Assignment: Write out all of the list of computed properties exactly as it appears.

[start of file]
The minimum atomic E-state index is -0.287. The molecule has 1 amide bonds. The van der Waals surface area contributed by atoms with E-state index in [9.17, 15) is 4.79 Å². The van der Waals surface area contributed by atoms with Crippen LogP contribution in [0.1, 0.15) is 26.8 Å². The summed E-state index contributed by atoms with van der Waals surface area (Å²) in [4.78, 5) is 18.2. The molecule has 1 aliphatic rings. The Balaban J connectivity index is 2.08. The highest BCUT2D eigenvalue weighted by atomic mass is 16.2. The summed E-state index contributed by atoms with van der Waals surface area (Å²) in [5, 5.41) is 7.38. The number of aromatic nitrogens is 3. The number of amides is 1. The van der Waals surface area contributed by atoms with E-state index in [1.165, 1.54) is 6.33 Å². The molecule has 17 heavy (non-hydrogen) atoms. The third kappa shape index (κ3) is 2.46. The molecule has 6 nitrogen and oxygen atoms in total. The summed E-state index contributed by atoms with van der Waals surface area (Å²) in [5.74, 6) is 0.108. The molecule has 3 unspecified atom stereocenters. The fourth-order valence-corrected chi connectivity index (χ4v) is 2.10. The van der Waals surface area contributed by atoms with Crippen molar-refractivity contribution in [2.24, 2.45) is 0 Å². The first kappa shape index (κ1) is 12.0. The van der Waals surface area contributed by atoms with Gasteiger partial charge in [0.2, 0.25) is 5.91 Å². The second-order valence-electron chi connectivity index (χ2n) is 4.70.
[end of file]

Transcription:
The minimum atomic E-state index is -0.287. The molecule has 1 amide bonds. The van der Waals surface area contributed by atoms with E-state index in [9.17, 15) is 4.79 Å². The van der Waals surface area contributed by atoms with Crippen LogP contribution in [0.1, 0.15) is 26.8 Å². The summed E-state index contributed by atoms with van der Waals surface area (Å²) in [4.78, 5) is 18.2. The molecule has 1 aliphatic rings. The Balaban J connectivity index is 2.08. The highest BCUT2D eigenvalue weighted by atomic mass is 16.2. The summed E-state index contributed by atoms with van der Waals surface area (Å²) in [5, 5.41) is 7.38. The number of aromatic nitrogens is 3. The number of amides is 1. The van der Waals surface area contributed by atoms with E-state index in [1.165, 1.54) is 6.33 Å². The molecule has 17 heavy (non-hydrogen) atoms. The third kappa shape index (κ3) is 2.46. The molecule has 6 nitrogen and oxygen atoms in total. The summed E-state index contributed by atoms with van der Waals surface area (Å²) in [5.74, 6) is 0.108. The molecule has 3 unspecified atom stereocenters. The fourth-order valence-corrected chi connectivity index (χ4v) is 2.10. The van der Waals surface area contributed by atoms with Crippen molar-refractivity contribution in [2.24, 2.45) is 0 Å². The first kappa shape index (κ1) is 12.0. The van der Waals surface area contributed by atoms with Gasteiger partial charge in [0.2, 0.25) is 5.91 Å². The second-order valence-electron chi connectivity index (χ2n) is 4.70.